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July 19, 2024
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DOJ ‘formal inquiry’ delays release of C.A.R. forms

The California Association of Realtors informed members that the DOJ expressed concern over new forms related to the NAR settlement and MLS practices.

The Department of Justice continues to bear down on the real estate industry, from its ongoing push to reopen an investigation into NAR, to legal filings in cases involving NAR, REX and Zillow and MLS PIN

That scrutiny has extended to MLS operations, with the California Association of Realtors notifying members today that the organization is delaying its planned release of 21 forms following a “formal inquiry” from the DOJ.

What are the forms related to? In accordance with NAR policy changes taking effect August 17 — notably, the requirement that MLSs remove offer of compensation fields from their platforms — MLSs have been working to update their systems, forms and member resources. C.A.R., the nation’s second largest association, said it releases new and revised forms each June, and this year, 21 of the 67 forms expected to be released on June 25 were related to the NAR settlement and its impact on MLS practices.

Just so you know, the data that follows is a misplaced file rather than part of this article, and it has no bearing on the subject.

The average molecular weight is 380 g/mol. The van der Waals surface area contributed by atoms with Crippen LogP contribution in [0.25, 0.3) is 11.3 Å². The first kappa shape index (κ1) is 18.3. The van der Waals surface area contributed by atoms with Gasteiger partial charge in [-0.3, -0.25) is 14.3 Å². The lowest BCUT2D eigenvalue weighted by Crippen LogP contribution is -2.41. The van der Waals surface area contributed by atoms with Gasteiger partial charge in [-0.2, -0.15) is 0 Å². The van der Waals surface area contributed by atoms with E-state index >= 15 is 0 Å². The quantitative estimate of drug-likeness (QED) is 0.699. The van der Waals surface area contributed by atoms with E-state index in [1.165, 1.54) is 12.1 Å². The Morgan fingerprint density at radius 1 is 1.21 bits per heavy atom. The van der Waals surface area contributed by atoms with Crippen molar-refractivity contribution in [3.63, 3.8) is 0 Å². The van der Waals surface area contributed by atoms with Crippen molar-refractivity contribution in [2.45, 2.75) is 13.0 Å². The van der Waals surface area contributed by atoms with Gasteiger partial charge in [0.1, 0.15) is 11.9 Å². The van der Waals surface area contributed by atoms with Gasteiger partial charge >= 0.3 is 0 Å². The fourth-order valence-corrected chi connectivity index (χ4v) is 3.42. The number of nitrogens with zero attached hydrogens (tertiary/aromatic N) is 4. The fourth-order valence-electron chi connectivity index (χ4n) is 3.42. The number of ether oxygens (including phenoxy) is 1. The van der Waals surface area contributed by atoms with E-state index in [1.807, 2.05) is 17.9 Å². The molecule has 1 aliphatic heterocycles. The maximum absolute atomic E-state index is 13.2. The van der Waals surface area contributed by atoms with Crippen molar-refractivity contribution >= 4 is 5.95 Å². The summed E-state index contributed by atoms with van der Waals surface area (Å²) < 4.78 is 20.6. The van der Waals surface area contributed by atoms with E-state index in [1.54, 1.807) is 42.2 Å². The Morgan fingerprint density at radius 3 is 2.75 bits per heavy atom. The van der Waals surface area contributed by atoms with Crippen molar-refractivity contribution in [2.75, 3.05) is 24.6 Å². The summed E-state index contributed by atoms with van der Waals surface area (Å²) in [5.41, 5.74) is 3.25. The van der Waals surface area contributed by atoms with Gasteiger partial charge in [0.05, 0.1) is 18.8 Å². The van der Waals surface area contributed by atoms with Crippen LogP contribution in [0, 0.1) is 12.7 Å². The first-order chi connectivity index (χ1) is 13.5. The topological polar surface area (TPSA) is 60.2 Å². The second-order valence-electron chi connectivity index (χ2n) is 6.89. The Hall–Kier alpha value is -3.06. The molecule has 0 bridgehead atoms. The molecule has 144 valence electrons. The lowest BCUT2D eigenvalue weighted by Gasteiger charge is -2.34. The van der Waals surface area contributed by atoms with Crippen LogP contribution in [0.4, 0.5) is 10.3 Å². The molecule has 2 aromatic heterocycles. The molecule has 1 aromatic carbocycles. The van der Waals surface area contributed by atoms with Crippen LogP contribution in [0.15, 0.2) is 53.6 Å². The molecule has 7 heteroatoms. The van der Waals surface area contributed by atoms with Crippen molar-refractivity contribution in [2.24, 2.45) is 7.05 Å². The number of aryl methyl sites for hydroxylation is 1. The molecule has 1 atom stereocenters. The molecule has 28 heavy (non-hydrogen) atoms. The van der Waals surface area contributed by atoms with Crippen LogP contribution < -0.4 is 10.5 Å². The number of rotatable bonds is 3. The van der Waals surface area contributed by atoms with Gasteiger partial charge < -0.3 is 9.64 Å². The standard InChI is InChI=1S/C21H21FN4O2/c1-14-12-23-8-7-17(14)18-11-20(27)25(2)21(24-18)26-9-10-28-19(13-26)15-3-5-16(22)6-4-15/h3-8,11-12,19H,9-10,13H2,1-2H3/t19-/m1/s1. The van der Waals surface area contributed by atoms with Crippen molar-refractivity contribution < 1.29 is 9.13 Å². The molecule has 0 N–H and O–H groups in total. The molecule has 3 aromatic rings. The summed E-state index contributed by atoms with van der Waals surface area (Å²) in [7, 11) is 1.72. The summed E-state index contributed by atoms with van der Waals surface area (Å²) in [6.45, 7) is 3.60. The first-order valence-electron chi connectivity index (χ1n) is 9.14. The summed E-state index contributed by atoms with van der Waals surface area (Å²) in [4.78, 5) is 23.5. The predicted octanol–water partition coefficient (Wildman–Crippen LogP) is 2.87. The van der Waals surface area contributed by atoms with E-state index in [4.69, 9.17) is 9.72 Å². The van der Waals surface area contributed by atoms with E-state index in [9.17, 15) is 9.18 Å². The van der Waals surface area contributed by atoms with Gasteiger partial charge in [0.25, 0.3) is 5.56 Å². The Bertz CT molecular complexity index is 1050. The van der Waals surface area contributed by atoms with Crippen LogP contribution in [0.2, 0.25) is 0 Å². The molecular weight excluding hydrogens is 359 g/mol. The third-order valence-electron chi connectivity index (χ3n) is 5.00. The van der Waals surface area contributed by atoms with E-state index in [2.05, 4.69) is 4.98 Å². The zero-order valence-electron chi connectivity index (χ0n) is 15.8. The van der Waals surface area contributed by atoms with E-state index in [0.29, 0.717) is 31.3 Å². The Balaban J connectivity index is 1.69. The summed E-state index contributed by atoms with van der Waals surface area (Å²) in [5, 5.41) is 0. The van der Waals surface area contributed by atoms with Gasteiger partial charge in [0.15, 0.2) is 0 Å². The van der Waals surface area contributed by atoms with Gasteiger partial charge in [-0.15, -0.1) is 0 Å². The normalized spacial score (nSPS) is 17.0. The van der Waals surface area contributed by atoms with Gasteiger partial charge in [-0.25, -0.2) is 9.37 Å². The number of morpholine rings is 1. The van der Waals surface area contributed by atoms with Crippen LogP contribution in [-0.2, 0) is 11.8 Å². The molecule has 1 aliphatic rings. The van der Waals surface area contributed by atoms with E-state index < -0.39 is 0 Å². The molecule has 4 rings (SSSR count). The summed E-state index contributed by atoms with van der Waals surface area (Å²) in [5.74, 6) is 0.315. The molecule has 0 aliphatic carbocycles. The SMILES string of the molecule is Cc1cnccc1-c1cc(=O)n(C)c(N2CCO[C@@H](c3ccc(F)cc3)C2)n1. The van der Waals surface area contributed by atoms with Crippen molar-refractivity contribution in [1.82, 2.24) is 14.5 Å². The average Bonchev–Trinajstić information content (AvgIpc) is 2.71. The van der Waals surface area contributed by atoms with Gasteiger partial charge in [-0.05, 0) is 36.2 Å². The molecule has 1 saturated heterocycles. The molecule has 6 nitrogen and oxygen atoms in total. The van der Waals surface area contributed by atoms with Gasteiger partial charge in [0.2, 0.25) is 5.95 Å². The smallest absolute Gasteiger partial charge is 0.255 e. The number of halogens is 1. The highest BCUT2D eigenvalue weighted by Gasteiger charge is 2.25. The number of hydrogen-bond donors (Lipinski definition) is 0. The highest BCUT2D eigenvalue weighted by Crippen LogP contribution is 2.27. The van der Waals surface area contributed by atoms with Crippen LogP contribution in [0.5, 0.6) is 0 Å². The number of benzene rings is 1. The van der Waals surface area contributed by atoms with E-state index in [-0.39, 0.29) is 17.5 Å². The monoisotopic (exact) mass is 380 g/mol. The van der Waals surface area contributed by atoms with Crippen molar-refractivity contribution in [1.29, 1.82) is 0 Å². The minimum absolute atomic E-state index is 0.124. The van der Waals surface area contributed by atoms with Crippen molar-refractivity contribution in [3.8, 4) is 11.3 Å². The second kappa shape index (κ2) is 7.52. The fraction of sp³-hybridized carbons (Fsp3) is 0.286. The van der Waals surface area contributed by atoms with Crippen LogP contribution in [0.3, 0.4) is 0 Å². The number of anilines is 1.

Why is the DOJ interested? The DOJ has been critical of NAR rules and policies, and argued in the MLS PIN case that policy changes don’t go far enough to eliminate anticompetitive practices. The agency suggested that rules should prohibit sellers from offering any compensation to buyer agents — something that neither the MLS PIN nor NAR settlements require. While MLSs will no longer be allowed to display offers of compensation for a listing, sellers can include concessions, in some cases specifically earmarking funds for buyer agent compensation

If the forms in question allow listing brokers and buyer brokers to share commission information that ultimately results in an offer of compensation, that would likely invite the attention of the DOJ, suggested an industry expert who asked not to be identified. 

In its statement of interest in the MLS PIN case, the DOJ voiced clear objections to commission sharing: “As long as sellers can make buyer-broker commission offers, they will continue to offer ‘customary’ commissions out of fear that buyer brokers will direct buyers away from listings with lower commissions — a well-documented phenomenon known as steering. When sellers make such offers, buyer brokers need not compete on price to attract buyers.”

C.A.R. did not indicate what concerns were raised by the DOJ, but the organization is delaying the release of the 21 forms as it continues “to review not just the NAR settlement but also Department of Justice (DOJ) statements to the industry” and the agency’s specific inquiry into the forms.

What C.A.R. had to say: In the post and email to members, C.A.R. President Melanie Barker wrote, “We are in the midst of significant changes within our industry and, as such, there will be times when we have to adjust our plans, our timeframes, and even our expectations.”

Real Estate News has reached out to C.A.R. for comment.

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